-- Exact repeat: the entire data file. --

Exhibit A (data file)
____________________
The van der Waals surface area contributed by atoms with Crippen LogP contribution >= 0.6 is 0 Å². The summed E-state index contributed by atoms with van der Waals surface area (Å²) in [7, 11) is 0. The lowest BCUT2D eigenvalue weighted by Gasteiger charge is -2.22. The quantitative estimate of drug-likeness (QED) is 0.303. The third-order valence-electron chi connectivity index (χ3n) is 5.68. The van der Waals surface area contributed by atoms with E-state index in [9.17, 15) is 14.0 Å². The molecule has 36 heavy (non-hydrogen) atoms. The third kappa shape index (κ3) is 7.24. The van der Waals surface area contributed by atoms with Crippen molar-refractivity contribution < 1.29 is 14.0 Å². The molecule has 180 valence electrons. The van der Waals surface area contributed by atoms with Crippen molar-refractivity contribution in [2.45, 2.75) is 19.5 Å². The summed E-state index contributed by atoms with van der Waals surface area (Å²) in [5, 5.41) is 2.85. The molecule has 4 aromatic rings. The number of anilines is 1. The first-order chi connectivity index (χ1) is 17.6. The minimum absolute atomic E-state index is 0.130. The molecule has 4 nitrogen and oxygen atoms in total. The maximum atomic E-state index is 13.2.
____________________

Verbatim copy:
The van der Waals surface area contributed by atoms with Crippen LogP contribution >= 0.6 is 0 Å². The summed E-state index contributed by atoms with van der Waals surface area (Å²) in [7, 11) is 0. The lowest BCUT2D eigenvalue weighted by Gasteiger charge is -2.22. The quantitative estimate of drug-likeness (QED) is 0.303. The third-order valence-electron chi connectivity index (χ3n) is 5.68. The van der Waals surface area contributed by atoms with E-state index in [9.17, 15) is 14.0 Å². The molecule has 36 heavy (non-hydrogen) atoms. The third kappa shape index (κ3) is 7.24. The van der Waals surface area contributed by atoms with Crippen molar-refractivity contribution < 1.29 is 14.0 Å². The molecule has 180 valence electrons. The van der Waals surface area contributed by atoms with Crippen molar-refractivity contribution in [2.45, 2.75) is 19.5 Å². The summed E-state index contributed by atoms with van der Waals surface area (Å²) in [5, 5.41) is 2.85. The molecule has 4 aromatic rings. The number of anilines is 1. The first-order chi connectivity index (χ1) is 17.6. The minimum absolute atomic E-state index is 0.130. The molecule has 4 nitrogen and oxygen atoms in total. The maximum atomic E-state index is 13.2.